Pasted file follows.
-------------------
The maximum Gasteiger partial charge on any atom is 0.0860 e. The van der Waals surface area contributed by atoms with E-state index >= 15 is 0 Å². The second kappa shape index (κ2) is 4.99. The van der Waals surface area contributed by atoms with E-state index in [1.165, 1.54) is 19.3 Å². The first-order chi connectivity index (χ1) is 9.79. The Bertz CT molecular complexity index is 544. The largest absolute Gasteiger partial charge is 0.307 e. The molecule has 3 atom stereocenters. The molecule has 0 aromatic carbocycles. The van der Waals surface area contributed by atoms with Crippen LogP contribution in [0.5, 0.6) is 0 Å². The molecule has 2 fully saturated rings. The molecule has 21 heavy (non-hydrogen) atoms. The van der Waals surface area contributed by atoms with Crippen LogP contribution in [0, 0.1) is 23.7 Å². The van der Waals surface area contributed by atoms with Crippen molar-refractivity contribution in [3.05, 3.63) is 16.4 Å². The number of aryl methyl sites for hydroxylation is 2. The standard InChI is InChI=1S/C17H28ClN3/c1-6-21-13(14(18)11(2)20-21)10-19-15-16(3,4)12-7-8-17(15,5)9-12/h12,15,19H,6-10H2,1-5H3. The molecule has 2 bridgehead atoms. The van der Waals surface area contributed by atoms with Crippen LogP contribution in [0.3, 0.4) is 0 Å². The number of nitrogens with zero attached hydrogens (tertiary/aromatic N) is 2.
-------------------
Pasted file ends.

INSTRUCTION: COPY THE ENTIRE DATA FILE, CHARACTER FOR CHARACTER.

The maximum Gasteiger partial charge on any atom is 0.0860 e. The van der Waals surface area contributed by atoms with E-state index >= 15 is 0 Å². The second kappa shape index (κ2) is 4.99. The van der Waals surface area contributed by atoms with E-state index in [1.165, 1.54) is 19.3 Å². The first-order chi connectivity index (χ1) is 9.79. The Bertz CT molecular complexity index is 544. The largest absolute Gasteiger partial charge is 0.307 e. The molecule has 3 atom stereocenters. The molecule has 0 aromatic carbocycles. The van der Waals surface area contributed by atoms with Crippen LogP contribution in [0.5, 0.6) is 0 Å². The molecule has 2 fully saturated rings. The molecule has 21 heavy (non-hydrogen) atoms. The van der Waals surface area contributed by atoms with Crippen LogP contribution in [0, 0.1) is 23.7 Å². The van der Waals surface area contributed by atoms with Crippen molar-refractivity contribution in [3.05, 3.63) is 16.4 Å². The number of aryl methyl sites for hydroxylation is 2. The standard InChI is InChI=1S/C17H28ClN3/c1-6-21-13(14(18)11(2)20-21)10-19-15-16(3,4)12-7-8-17(15,5)9-12/h12,15,19H,6-10H2,1-5H3. The molecule has 2 bridgehead atoms. The van der Waals surface area contributed by atoms with Crippen LogP contribution in [0.3, 0.4) is 0 Å². The number of nitrogens with zero attached hydrogens (tertiary/aromatic N) is 2.